View all news

Where next? - Decision making on the hoof

Press release issued: 3 February 2005

New insights into how animals travelling in groups make decisions have been provided by a team of researchers including Professor Nigel Franks of Bristol University.

New insights into how animals travelling in groups make decisions have been provided by a team of researchers including Professor Nigel Franks of Bristol University’s School of Biological Sciences. 

The findings of the team, led by Dr Iain Couzin of the Oxford University Department of Zoology and Princeton University, are published in Nature today [3 February 2005].

Animals that forage or travel in large groups, such as honeybees, fish, hoofed mammals and birds, have to make collective decisions about which direction to take, despite there often being very few individuals in the group that know the direction in which to go to find food or to follow a migration route.  Some animals are known to use signals to communicate information within a group, for instance the famous ‘waggle-dance’ of the honeybee. However, in large migrating groups, where crowding means individuals can only see the animals that are closest to them, it is unlikely that signalling can explain their movements.

The team used a computer model based on observations of real-life animal groups to show how information can be transferred within groups which neither use signalling nor know which individuals, if any, have information about where to go.  Surprisingly, the model revealed that the larger the group, the smaller the proportion of informed animals needed to guide it, and that only a very small proportion of animals in the know is required to achieve great accuracy.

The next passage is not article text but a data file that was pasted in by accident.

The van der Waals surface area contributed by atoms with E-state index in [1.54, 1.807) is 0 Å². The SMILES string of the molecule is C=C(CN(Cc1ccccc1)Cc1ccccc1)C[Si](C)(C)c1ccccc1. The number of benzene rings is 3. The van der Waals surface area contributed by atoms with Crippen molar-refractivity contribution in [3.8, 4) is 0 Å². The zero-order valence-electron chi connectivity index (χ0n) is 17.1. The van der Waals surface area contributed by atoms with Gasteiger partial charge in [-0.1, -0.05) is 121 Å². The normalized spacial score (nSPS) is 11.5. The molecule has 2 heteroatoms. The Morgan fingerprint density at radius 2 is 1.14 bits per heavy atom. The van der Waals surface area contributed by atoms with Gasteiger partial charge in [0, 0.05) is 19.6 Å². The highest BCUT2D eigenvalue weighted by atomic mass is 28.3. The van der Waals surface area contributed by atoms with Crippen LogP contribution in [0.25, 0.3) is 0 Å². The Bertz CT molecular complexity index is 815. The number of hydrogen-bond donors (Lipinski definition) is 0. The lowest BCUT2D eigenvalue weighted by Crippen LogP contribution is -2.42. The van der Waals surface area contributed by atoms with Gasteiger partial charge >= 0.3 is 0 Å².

The model also demonstrated that animal groups are capable of coming to an accurate consensus decision when informed individuals in the group have different preferences about which way to travel, even though these individuals have no knowledge about whether they are in the majority or minority.

Dr Couzin, who conducted the research with colleagues from Princeton and the Universities of Leeds and Bristol, said: “The direction an informed individual decides to take lies in a balance between two influences: the desire to achieve a goal such as reaching a known food source, and the interaction with the animals around them.  This even applies to the pedestrian walking down the street, who automatically  balances the desire to follow the quickest route to a chosen destination with local conditions caused by the movement and position of other pedestrians around them.

“Using a computer model allows us to observe and better understand the patterns that exist in group movements.  Our model provides new insights into the mechanisms of effective leadership and decision-making in biological systems, and has broad implications for our understanding of information transfer in groups, from the interaction of cells to the movements of grouping robots.”

'Effective leadership and decision-making in animal groups on the move’ by Iain Couzin, Jens Krause, Nigel Franks and Simon Levin is published in Nature on Thursday 3 February 2005.

Edit this page